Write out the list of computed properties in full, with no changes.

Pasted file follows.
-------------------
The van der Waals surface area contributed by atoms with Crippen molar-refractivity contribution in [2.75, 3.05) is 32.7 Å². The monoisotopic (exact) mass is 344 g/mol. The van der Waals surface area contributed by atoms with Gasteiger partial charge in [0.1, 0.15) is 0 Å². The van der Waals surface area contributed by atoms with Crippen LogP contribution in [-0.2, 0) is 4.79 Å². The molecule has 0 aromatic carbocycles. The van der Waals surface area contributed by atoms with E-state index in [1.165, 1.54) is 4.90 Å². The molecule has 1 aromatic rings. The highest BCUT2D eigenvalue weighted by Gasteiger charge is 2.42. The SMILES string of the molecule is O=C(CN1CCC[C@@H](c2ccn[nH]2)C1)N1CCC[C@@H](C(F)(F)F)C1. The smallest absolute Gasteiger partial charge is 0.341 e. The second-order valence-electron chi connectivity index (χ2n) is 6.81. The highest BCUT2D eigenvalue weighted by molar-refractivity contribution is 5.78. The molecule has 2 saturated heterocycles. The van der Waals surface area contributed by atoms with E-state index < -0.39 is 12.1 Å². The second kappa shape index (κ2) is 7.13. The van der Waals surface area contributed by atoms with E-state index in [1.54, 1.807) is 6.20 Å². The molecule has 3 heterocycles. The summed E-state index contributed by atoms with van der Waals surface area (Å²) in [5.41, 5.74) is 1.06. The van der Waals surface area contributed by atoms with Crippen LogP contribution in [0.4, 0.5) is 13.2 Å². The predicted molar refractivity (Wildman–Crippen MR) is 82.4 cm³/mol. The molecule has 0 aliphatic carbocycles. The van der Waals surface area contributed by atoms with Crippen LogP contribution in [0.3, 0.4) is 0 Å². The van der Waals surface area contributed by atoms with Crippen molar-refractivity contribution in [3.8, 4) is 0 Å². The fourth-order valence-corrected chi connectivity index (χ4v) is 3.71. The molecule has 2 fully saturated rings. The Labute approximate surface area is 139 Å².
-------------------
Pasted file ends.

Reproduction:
The van der Waals surface area contributed by atoms with Crippen molar-refractivity contribution in [2.75, 3.05) is 32.7 Å². The monoisotopic (exact) mass is 344 g/mol. The van der Waals surface area contributed by atoms with Gasteiger partial charge in [0.1, 0.15) is 0 Å². The van der Waals surface area contributed by atoms with Crippen LogP contribution in [-0.2, 0) is 4.79 Å². The molecule has 0 aromatic carbocycles. The van der Waals surface area contributed by atoms with E-state index in [1.165, 1.54) is 4.90 Å². The molecule has 1 aromatic rings. The highest BCUT2D eigenvalue weighted by Gasteiger charge is 2.42. The SMILES string of the molecule is O=C(CN1CCC[C@@H](c2ccn[nH]2)C1)N1CCC[C@@H](C(F)(F)F)C1. The smallest absolute Gasteiger partial charge is 0.341 e. The second-order valence-electron chi connectivity index (χ2n) is 6.81. The highest BCUT2D eigenvalue weighted by molar-refractivity contribution is 5.78. The molecule has 2 saturated heterocycles. The van der Waals surface area contributed by atoms with E-state index < -0.39 is 12.1 Å². The second kappa shape index (κ2) is 7.13. The van der Waals surface area contributed by atoms with E-state index in [1.54, 1.807) is 6.20 Å². The molecule has 3 heterocycles. The summed E-state index contributed by atoms with van der Waals surface area (Å²) in [5.41, 5.74) is 1.06. The van der Waals surface area contributed by atoms with Crippen LogP contribution in [0.4, 0.5) is 13.2 Å². The predicted molar refractivity (Wildman–Crippen MR) is 82.4 cm³/mol. The molecule has 0 aliphatic carbocycles. The van der Waals surface area contributed by atoms with Crippen LogP contribution in [0.3, 0.4) is 0 Å². The van der Waals surface area contributed by atoms with Crippen molar-refractivity contribution in [3.8, 4) is 0 Å². The fourth-order valence-corrected chi connectivity index (χ4v) is 3.71. The molecule has 2 fully saturated rings. The Labute approximate surface area is 139 Å².